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New to English can be supported in many different ways. Here's one school's approach:

Assessment

All learning is based on assessment. Children arrive and sit a baseline assessment. After analysis of result children are provided with appropriate provision. Interim progress reports on progression in EAL, phonics and writing are reviewed every half term.

Beginners

Beginner EAL Learning Intervention (EAL Intervention)

They follow ‘Teaching English an An Additional Language 5-11: A Whole School Resource’ which offers survival language intervention for the early days. This replaces the in class Literacy lesson for a short period until children are able to access the next two steps. Progression in English for beginners is reassessed every half term to check on progress.

Intermediates

Intermediate new arrivals curriculum language support (out of class)

This support provides additional vocabulary and language structure support for those children attending differentiated Literacy in class.

EAL differentiated  curriculum support (in class)

Working closely with an EAL teacher to provide language learning differentiation  for intermediate learners.

Phonics

All new arrivals are assessed for phonics and provided with differentiated out of class lessons. Reading (with phonic based readers) is part of this. Progression in phonics is reassessed every half term to check on progress.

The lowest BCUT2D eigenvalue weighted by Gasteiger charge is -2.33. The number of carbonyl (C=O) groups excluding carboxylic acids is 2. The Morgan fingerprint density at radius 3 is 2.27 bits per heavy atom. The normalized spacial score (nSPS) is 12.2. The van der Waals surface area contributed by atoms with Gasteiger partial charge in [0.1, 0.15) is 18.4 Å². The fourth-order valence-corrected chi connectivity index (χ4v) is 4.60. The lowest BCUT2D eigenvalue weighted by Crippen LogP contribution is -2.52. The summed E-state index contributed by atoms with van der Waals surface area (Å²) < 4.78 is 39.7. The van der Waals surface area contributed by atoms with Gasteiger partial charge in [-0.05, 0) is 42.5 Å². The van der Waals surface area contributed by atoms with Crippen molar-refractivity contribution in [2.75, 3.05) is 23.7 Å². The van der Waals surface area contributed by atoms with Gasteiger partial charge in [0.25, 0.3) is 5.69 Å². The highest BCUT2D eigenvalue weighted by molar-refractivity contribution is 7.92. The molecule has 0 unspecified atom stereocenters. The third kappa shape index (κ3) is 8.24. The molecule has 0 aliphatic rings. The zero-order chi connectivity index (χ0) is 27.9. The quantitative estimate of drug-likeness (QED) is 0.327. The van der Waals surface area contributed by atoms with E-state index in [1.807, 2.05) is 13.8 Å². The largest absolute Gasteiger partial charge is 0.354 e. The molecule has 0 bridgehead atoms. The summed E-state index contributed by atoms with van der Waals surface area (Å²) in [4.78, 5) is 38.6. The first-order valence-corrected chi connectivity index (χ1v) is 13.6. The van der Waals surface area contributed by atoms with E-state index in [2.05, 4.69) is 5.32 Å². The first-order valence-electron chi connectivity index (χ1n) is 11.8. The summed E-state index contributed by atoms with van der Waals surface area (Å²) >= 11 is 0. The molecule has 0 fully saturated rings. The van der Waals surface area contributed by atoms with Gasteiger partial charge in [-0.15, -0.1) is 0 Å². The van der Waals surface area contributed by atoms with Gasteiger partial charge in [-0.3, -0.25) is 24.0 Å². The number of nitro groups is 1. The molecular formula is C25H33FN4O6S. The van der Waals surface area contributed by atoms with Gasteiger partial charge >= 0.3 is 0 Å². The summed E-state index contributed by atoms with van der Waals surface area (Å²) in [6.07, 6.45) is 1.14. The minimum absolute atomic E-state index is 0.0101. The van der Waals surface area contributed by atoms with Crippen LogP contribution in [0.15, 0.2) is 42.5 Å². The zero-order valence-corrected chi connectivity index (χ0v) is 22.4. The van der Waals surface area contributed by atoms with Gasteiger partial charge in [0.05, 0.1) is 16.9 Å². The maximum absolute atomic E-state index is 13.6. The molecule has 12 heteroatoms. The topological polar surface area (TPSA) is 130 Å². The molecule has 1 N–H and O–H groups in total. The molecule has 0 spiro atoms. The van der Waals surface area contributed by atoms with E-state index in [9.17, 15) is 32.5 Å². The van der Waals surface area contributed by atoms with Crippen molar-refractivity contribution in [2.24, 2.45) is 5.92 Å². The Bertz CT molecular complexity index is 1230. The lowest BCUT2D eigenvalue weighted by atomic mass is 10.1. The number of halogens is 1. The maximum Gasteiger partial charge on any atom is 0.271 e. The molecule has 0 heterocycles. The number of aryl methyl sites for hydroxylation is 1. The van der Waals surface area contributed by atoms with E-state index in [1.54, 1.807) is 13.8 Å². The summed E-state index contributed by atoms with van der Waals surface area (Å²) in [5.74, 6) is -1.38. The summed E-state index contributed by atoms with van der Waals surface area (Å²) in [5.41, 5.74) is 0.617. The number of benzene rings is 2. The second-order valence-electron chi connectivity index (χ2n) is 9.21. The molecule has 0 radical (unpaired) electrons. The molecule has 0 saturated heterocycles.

One to one support:

Where specific EAL needs are identified (for example, after a big write) the EAL teacher will work one to one with children to support their progress with these needs.

Staff Training

Staff training is provided for all staff in integrating language learning objectives alongside curriculum objectives to support all levels of EAL learner in class.

Further learning - Blog

EAL and language learning mindmap
Created: Mon 16th Aug 2021

You're the EAL lead in your school - or a teacher with responsibility for EAL. You're a class teacher who's been asked to look into EAL - or a teaching assistant who runs a special EAL group. But do your colleagues really know what you do? Do they know what EAL is - and why it matters for all staff in a school, and not just you?

Substitution table
Created: Tue 9th Oct 2018

There is a plethora of things to consider when piloting a new learning resource or scheme of work, so having a tried and tested framework for testing is helpful. At Lea Forest Academy we follow our piloting framework which was adapted from Edtech (2015), Pilot Framework.

Created: Mon 13th Nov 2023

Learners with speech and language difficulties may find it difficult to order and sequence their ideas with a clear beginning, middle and end.

Tip or Idea: Ask your learner to tell you about something funny or exciting that they have done. Real life experiences may make it easier for them to describe.

Learning Village resource: Use the Adventure story dilemma flashcards and have fun making up a story together! You can add additional flashcards for settings and characters too!